Friday morning he felt great. I was tempted to come back to bed with him and read companionably together. But he had a routine chiropractic appointment and decided to keep it as he felt so good. It seemed a sensible thing to do after those falls. That went OK. The chiro actually found me in worse condition (due to stress, he said).
When we came home, instead of parking right outside the garage (which is not used as a garage) so he could go through to the back door, I said, ‘Do you think you could manage this little bit of driveway if I park in front of the house?’ I had some idea that he should exercise his legs. He said yes, but it was obviously a bit of an effort. Then, just outside the back door, his legs gave way again. Somehow, with the help of the rail and his walker, I got him up the steps and in the door. Lucky about that furniture shifting; there was now a firm, low bookshelf inside the door, which I had him lean on while I eased him gently to the floor. Then I put a pillow under his head and called the ambulance again.
This time he stayed there ten days.
The doctor who admitted him for the second time consulted by phone with our GP, then faced me with some confronting ideas. In hindsight I’m glad she did. In essence it was, ‘You’ve done a wonderful job, but he now needs more care than you can give him. It’s dangerous to keep him at home. He could injure himself next time, or you could hurt yourself trying to help him.’
Having him away from home gave me space to realise how much I was doing for him, how exhausted I was, and what a struggle it had become for both of us.
The aged care nurse attached to the hospital assessed him as needing ‘high care’. His daughter came up from down south (interstate, half way across the country) and helped me choose the nursing home. He is there on temporary respite at first, for which he was already authorised. The paperwork is going through to make it permanent. Resources available to help me keep him at home just didn't address the problems any more.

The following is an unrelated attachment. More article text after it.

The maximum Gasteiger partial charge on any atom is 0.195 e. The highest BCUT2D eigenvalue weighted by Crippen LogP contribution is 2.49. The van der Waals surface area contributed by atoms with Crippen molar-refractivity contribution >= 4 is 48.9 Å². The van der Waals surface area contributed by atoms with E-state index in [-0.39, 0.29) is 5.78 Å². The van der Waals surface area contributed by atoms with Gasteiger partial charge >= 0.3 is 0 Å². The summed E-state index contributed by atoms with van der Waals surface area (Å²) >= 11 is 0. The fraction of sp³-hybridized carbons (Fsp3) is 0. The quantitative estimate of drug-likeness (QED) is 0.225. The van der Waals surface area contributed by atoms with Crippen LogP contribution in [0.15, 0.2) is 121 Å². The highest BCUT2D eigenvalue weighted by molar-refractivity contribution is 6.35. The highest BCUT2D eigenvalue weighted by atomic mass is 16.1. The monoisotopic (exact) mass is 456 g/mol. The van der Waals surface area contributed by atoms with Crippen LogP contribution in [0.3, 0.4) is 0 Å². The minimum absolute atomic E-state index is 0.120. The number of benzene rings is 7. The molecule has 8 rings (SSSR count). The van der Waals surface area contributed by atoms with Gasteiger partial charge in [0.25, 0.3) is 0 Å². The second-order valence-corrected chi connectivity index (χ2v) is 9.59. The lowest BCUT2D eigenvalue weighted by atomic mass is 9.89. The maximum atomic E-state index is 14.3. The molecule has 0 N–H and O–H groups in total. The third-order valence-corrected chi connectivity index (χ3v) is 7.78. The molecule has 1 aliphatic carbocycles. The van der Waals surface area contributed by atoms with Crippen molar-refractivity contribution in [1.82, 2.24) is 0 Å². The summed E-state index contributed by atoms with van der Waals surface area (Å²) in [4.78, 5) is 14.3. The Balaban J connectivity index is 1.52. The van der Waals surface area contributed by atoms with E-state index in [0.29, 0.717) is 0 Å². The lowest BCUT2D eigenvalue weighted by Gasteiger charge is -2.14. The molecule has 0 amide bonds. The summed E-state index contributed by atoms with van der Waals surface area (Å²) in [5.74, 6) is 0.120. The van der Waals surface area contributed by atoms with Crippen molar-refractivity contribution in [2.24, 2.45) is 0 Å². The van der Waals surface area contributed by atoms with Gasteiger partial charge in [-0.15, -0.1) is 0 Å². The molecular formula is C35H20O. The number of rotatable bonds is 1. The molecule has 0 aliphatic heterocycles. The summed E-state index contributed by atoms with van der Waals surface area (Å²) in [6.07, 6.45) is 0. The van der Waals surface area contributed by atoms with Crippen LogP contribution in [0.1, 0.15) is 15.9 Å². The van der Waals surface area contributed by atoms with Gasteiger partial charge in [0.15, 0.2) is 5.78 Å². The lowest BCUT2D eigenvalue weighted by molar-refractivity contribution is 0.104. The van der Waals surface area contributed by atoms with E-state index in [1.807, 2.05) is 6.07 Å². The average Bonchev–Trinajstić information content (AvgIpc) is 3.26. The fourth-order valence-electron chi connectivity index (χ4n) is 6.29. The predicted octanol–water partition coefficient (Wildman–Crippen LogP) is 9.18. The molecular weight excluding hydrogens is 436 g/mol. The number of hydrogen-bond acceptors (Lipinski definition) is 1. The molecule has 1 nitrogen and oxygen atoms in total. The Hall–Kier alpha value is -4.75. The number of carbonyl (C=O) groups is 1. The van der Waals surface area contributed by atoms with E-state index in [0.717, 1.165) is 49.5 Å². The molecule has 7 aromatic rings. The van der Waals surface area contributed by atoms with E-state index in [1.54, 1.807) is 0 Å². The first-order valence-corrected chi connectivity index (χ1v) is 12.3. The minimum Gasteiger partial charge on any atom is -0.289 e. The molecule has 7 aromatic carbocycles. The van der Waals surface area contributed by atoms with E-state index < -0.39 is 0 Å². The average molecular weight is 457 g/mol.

I did eventually have that conversation with him in hospital. He cuddled and comforted me as I cried, saying, “It’ll be all right. You have to do what’s good for you.’ Next night he too was struck with grief, and we both cried — and then laughed at ourselves for it.
Then he was transferred, four days ago, and has mostly hated it ever since, even though I’m there as often as I can be, and it’s a lovely place with wonderful staff.
As for me, it becomes more and more evident to me that I could no longer cope with having him at home, much as I long to.
When I am with him, I take it moment by moment. He is moody, and goes in and out of lucidity. He insists on being taken home, and assures me his legs are strong and the fall risk is ‘bullshit’. Then he complains of tiredness and pain and thinks he’ll go to bed now.
The nursing home is only three minutes’ drive away! Practically just around the corner. I sometimes have meals there with him. We watch a bit of TV. I take my mending. Yesterday morning I took my laptop and we watched a DVD. I try to kid myself it’s ‘homey’.
This massive change in our lives seemed sudden to us, but our doctor tells me that his repeated hospitalisations over the last year or so were a sign of decline.
When I’m at home, I cry a lot.